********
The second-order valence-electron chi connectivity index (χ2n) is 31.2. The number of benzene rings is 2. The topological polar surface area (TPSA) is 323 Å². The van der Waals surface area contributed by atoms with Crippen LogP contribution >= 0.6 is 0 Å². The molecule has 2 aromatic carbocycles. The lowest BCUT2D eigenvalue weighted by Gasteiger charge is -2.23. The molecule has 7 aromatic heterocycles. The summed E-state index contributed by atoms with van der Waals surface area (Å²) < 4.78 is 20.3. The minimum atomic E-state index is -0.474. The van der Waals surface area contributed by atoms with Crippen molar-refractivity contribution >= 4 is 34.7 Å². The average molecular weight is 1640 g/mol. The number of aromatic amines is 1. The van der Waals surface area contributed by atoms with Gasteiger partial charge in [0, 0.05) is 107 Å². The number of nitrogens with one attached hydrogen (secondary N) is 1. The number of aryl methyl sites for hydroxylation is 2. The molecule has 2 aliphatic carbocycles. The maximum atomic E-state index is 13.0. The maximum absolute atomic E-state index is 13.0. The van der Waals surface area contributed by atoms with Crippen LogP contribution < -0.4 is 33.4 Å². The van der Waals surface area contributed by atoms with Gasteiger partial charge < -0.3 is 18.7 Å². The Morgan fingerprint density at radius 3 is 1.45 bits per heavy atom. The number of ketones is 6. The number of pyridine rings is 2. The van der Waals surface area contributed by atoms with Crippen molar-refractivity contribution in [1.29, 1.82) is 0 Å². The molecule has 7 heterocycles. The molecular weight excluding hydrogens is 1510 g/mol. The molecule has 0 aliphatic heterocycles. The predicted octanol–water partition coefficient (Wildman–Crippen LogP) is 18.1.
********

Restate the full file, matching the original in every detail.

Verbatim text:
The second-order valence-electron chi connectivity index (χ2n) is 31.2. The number of benzene rings is 2. The topological polar surface area (TPSA) is 323 Å². The van der Waals surface area contributed by atoms with Crippen LogP contribution >= 0.6 is 0 Å². The molecule has 2 aromatic carbocycles. The lowest BCUT2D eigenvalue weighted by Gasteiger charge is -2.23. The molecule has 7 aromatic heterocycles. The summed E-state index contributed by atoms with van der Waals surface area (Å²) < 4.78 is 20.3. The minimum atomic E-state index is -0.474. The van der Waals surface area contributed by atoms with Crippen molar-refractivity contribution >= 4 is 34.7 Å². The average molecular weight is 1640 g/mol. The number of aromatic amines is 1. The van der Waals surface area contributed by atoms with Gasteiger partial charge in [0, 0.05) is 107 Å². The number of nitrogens with one attached hydrogen (secondary N) is 1. The number of aryl methyl sites for hydroxylation is 2. The molecule has 2 aliphatic carbocycles. The maximum atomic E-state index is 13.0. The maximum absolute atomic E-state index is 13.0. The van der Waals surface area contributed by atoms with Crippen LogP contribution < -0.4 is 33.4 Å². The van der Waals surface area contributed by atoms with Gasteiger partial charge < -0.3 is 18.7 Å². The Morgan fingerprint density at radius 3 is 1.45 bits per heavy atom. The number of ketones is 6. The number of pyridine rings is 2. The van der Waals surface area contributed by atoms with Crippen molar-refractivity contribution in [1.29, 1.82) is 0 Å². The molecule has 7 heterocycles. The molecular weight excluding hydrogens is 1510 g/mol. The molecule has 0 aliphatic heterocycles. The predicted octanol–water partition coefficient (Wildman–Crippen LogP) is 18.1.